Here’s Sarah and me at the start. Or as Sarah and I like to call it, the hurry up and wait, part of the morning. You rush to have breakfast, get dressed, take down tents, pack bins and load bins on the truck, but then you can you can’t leave until all of the trucks and loaded and have left.
But the weather was good this morning and so we sat in the grass pretty happily. It is overcast and in the low 20s. No bright sun, no rain, just perfect riding weather.
We also took the time to take team photos in all of our red dress finery.
Why the slow roll approach? Well we’re staying in the residences at Queen’s tonight. Thanks Queens! And while there are hot showers, laundry, real beds, and air conditioning, we don’t have access to our rooms until 1. So if we leave camp at 9 that’s 4 hours to do 60 km.
Our team decided it was a good morning to stop for coffee en route. Sarah and I were also slowed down by our first flat of the rally.
Here are all the bins in the courtyard of the residence at Queen’s
Here’s some video from the day
And our team at the Kingston sign.
Tonight it’s team dinner plus a drag show in the park after. If you’re around, stop by.
“DRAG IN THE PARK: Trellis HIV & Community Care, Tourism Kingston, and the greater Kingston community invites The Friends For Life Bike Rally to DRAG IN THE PARK, a showcase of fantastic (and slightly naughty) entertainment under the open sky in Confederation Park (that’s the big park between Kingston City Hall and Lake Ontario). The show will start at 7:30pm on the veranda of the Kingston Visitor Information Centre.”
Tomorrow we ride Kingston to Johnstown, about 110 km.
We’re now halfway to Montreal and I think about $30,000 away from our 1.5 million dollar fundraising goal. If you’ve been thinking about donating, every bit helps, and here’s the link.
Here’s our day 1 route, Toronto to Port Hope. As you likely know or might reasonably expect, getting out of Toronto is a chore. It seems to take forever.
But after the lunch stop in Oshawa (ish) it’s a very lovely ride. We keep saying that we could do that chunk by taking the GO Train to Oshawa and bypassing the city bits.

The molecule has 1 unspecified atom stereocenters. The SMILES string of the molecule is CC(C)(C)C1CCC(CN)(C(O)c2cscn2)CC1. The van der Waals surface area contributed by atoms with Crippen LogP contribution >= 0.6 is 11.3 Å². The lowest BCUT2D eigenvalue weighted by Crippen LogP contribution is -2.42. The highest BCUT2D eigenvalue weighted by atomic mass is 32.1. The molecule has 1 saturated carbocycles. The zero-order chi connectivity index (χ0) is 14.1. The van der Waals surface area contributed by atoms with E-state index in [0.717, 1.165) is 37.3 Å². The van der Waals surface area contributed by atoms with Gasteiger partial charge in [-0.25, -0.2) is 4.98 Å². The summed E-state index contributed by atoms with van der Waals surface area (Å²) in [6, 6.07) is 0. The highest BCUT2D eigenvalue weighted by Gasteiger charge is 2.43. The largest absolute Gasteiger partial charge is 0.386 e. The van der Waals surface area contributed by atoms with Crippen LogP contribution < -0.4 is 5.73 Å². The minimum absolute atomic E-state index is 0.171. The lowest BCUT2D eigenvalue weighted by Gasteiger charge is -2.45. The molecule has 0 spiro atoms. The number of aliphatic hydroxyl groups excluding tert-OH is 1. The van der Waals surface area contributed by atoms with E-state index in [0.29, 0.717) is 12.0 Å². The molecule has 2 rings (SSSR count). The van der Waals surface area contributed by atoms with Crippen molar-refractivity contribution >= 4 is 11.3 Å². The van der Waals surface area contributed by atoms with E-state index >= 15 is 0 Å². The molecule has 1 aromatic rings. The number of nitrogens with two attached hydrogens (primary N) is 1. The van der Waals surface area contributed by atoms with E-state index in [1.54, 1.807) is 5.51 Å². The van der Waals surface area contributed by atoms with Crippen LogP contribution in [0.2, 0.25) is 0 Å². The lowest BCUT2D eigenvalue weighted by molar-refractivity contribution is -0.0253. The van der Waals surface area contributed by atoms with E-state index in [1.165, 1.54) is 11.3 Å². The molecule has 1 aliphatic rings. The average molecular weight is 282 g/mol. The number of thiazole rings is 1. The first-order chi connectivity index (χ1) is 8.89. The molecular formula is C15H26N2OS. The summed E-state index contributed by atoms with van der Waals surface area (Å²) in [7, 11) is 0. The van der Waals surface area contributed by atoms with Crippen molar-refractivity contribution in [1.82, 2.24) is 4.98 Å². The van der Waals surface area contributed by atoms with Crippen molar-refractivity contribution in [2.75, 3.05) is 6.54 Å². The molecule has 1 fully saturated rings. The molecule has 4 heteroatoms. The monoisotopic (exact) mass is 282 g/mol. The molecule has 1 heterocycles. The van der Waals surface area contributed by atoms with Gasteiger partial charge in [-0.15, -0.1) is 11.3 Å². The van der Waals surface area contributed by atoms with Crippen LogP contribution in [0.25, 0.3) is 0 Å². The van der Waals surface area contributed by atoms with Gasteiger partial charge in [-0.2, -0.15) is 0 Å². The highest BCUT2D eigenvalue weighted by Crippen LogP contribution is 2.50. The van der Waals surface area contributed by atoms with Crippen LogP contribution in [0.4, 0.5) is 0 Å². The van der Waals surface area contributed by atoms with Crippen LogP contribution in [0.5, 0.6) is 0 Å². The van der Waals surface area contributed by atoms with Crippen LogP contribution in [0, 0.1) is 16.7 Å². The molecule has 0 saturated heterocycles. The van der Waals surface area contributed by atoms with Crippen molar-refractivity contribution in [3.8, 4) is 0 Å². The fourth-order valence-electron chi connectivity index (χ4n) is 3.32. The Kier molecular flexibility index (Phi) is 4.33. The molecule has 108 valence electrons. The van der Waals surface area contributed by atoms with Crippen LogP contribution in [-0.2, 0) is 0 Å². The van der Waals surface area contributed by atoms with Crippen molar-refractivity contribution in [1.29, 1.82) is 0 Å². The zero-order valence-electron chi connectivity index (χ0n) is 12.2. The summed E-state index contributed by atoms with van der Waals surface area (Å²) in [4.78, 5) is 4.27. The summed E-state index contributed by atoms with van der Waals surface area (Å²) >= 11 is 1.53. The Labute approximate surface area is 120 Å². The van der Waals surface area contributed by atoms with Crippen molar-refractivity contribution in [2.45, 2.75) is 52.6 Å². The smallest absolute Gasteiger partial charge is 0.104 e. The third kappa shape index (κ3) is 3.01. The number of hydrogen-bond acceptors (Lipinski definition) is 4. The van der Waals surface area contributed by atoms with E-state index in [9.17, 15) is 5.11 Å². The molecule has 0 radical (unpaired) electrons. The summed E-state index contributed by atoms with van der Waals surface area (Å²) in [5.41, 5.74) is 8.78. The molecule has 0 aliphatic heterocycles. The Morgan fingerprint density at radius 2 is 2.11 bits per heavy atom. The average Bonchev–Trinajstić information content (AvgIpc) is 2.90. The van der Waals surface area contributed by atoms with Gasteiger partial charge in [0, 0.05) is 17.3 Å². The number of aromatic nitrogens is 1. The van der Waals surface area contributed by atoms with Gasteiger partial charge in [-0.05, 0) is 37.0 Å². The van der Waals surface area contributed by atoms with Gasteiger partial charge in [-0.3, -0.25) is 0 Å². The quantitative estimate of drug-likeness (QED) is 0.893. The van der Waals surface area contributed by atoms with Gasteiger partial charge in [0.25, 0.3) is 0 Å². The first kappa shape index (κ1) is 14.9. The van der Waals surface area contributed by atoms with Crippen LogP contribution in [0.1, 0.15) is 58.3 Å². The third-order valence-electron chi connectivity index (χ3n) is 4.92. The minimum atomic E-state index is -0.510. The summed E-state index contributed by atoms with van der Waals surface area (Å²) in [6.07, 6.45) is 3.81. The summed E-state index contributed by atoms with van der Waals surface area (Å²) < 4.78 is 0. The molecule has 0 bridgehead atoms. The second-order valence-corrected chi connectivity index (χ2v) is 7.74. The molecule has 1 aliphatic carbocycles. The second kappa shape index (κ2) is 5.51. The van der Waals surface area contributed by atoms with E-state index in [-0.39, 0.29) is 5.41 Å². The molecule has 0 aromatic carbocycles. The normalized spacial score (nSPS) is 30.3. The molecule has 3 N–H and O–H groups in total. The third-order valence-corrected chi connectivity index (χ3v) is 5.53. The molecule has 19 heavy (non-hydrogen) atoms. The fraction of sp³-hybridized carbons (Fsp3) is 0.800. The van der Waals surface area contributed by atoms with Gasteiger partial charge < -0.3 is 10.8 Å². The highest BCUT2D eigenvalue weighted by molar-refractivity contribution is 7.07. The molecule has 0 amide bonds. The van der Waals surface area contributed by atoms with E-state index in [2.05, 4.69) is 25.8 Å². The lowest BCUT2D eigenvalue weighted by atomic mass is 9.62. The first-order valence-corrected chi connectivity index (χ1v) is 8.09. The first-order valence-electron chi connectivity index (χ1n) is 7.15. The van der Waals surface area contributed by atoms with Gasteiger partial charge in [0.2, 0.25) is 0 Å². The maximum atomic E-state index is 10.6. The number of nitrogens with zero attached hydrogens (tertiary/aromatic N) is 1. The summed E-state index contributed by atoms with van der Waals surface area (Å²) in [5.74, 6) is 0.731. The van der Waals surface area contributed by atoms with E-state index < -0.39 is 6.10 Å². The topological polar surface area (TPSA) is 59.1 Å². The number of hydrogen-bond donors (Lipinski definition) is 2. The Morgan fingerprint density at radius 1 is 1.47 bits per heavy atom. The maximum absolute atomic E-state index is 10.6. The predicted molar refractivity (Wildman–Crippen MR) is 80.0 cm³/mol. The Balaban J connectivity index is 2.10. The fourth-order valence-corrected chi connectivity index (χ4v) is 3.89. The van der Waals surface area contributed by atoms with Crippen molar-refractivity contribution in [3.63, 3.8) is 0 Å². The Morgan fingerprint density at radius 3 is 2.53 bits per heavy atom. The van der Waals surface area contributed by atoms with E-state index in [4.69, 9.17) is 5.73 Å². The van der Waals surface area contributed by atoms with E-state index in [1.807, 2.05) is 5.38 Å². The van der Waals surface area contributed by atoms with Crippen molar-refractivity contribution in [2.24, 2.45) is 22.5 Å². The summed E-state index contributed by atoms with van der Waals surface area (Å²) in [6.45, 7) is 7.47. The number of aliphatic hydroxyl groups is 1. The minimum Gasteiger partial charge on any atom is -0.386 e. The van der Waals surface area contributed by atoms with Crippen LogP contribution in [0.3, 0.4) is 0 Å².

Now for the actual bike rally, I like the crowds at the big departure. I like the spirit and the cheering. We joke sometimes about going for the send off ceremony before sneaking off to the GO train.
Today was no different. It was a long hot slog getting out of the city with so many traffic lights and lots and lots of unclipping.
What I like? All of the music and cheering and the chatter.
What I don’t like? City drivers and traffic lights.
Upside of today’s ride, we were all so happy to be together again. There was a lot of grinning and hugging. The volunteers were lovely and helpful as always.
Downside, wow the heat. It was probably the hottest and most humid bike ride I’ve ever done.
We worked hard at hydrating though. Also, stretching. No cramps or barfing today!
We’re staying the night at Haskills’ Farm. Here’s what it looks like.
Wish us luck tomorrow when the weather turns. From heat and humidity to thunder and rain. After that though it’s perfect cycling weather. Sun and highs in the mid twenties. And overnight lows in the low teens.
I promise I’ll write about something else when the bike rally is over. I will. I really will. But for right now it’s on my mind a lot.
I haven’t done it since becoming dean and it’s very clear to me now why. It’s a HUGE commitment. Yes, the ride. Yes, the fundraising. But more than anything, the training.
This weekend is the deadline to ride two long days back to back. And friends, depending on just how you read those training rules, I think we met it.